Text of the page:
The Louisville Free Public Library system is a point of extreme shame for the city of Louisville. It is underfunded, doesn't have enough books, the buildings themselves are old and in need of renovations, and it offers few of the progrs that many other cities of similar size are able to offer. To put it bluntly: it sucks.
Luckily there is a plan that is being pushed by the mayor that would essentially remedy many of these problems in a few short years - but sadly, it needs a new tax to do it. (And we all know how well people love to vote YES on a new tax!)
Under a current proposal from Mayor Abramson, the county would establish a library tax district - which is already allowed by Kentucky law, and is used successfully is a very large portion of the state's counties - to raise the money needed to build three new "super regional" libraries in the suburbs (On Dixie Highway, Outer Loop Road, and Hurstborne Parkway), and a major overhaul of the downtown main branch. Other smaller branches would be remodeled and upgraded; books would be added, programs would be expanded, and staff would be better paid.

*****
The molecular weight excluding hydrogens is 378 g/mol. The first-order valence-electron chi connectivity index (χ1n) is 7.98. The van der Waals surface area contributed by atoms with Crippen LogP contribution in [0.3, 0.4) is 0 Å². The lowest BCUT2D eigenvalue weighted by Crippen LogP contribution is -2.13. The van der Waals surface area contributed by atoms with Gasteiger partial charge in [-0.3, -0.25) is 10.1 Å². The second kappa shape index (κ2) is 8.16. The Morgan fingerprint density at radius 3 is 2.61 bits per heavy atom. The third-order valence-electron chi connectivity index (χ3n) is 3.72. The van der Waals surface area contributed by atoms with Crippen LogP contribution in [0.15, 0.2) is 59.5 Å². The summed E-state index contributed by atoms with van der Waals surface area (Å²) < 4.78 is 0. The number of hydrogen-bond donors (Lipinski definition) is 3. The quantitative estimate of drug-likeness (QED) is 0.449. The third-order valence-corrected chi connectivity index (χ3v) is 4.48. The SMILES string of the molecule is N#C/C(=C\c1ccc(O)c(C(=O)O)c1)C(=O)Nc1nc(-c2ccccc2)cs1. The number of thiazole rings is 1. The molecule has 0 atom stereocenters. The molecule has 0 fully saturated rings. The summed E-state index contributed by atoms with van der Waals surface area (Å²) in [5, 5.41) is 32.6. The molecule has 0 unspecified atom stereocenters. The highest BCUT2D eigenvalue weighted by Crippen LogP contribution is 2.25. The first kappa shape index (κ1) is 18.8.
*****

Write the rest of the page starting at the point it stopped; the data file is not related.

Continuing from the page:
The tax increase would amount to two tenths of one percent and would be collected via the occupational tax. It would amount to about 80 dollars a year for a person earning 40,000 dollars. The tax will bring in nearly 35 million dollars for the county and will free up the current amount of 16 million that the city spends annually on the library system for other uses.
Similar laws failed in the mid-80's and early-90's, so don't expect a smooth passage. It will be a difficult campaign. However, the plan had the backing of all 24 council members in 2004, and the community is markedly different than it was 20 years ago - we witnessed that when merger passed a few years ago after decades of trying.
An excellent library system that is accessible to all citizens is a hallmark of a lively and well-educated community. Louisville needs to strive to reach that goal.